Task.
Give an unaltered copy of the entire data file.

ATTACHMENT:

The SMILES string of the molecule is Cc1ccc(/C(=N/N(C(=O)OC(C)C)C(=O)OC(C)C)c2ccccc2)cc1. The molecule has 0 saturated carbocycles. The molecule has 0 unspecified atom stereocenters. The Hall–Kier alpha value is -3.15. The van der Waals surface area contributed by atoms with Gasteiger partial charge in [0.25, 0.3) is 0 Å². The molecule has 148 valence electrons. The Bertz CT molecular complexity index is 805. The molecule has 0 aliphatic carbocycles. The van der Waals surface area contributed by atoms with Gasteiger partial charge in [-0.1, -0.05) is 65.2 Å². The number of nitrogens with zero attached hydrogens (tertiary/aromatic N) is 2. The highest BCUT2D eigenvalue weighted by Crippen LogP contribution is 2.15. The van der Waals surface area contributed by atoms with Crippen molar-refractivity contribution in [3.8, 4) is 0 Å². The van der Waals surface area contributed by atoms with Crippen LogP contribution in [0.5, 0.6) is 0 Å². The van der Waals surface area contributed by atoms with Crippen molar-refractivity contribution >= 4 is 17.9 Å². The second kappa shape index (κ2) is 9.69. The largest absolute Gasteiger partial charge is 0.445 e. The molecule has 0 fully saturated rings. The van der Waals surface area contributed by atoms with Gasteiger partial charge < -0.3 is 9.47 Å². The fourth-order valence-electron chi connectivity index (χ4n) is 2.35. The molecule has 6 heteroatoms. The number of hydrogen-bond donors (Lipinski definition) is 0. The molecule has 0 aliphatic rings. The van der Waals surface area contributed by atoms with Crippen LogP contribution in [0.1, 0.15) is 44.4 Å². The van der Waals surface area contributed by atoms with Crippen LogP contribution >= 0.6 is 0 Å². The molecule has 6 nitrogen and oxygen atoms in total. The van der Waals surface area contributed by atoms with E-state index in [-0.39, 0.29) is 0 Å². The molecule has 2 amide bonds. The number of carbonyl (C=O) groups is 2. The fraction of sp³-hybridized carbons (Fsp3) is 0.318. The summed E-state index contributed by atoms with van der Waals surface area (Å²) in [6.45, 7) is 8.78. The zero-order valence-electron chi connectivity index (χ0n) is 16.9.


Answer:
The SMILES string of the molecule is Cc1ccc(/C(=N/N(C(=O)OC(C)C)C(=O)OC(C)C)c2ccccc2)cc1. The molecule has 0 saturated carbocycles. The molecule has 0 unspecified atom stereocenters. The Hall–Kier alpha value is -3.15. The van der Waals surface area contributed by atoms with Gasteiger partial charge in [0.25, 0.3) is 0 Å². The molecule has 148 valence electrons. The Bertz CT molecular complexity index is 805. The molecule has 0 aliphatic carbocycles. The van der Waals surface area contributed by atoms with Gasteiger partial charge in [-0.1, -0.05) is 65.2 Å². The number of nitrogens with zero attached hydrogens (tertiary/aromatic N) is 2. The highest BCUT2D eigenvalue weighted by Crippen LogP contribution is 2.15. The van der Waals surface area contributed by atoms with Crippen molar-refractivity contribution in [3.8, 4) is 0 Å². The van der Waals surface area contributed by atoms with Crippen LogP contribution in [0.5, 0.6) is 0 Å². The van der Waals surface area contributed by atoms with Crippen molar-refractivity contribution >= 4 is 17.9 Å². The second kappa shape index (κ2) is 9.69. The largest absolute Gasteiger partial charge is 0.445 e. The molecule has 0 fully saturated rings. The van der Waals surface area contributed by atoms with Gasteiger partial charge < -0.3 is 9.47 Å². The fourth-order valence-electron chi connectivity index (χ4n) is 2.35. The molecule has 6 heteroatoms. The number of hydrogen-bond donors (Lipinski definition) is 0. The molecule has 0 aliphatic rings. The van der Waals surface area contributed by atoms with Crippen LogP contribution in [0.1, 0.15) is 44.4 Å². The van der Waals surface area contributed by atoms with Crippen LogP contribution >= 0.6 is 0 Å². The molecule has 6 nitrogen and oxygen atoms in total. The van der Waals surface area contributed by atoms with E-state index in [-0.39, 0.29) is 0 Å². The molecule has 2 amide bonds. The number of carbonyl (C=O) groups is 2. The fraction of sp³-hybridized carbons (Fsp3) is 0.318. The summed E-state index contributed by atoms with van der Waals surface area (Å²) in [6.45, 7) is 8.78. The zero-order valence-electron chi connectivity index (χ0n) is 16.9.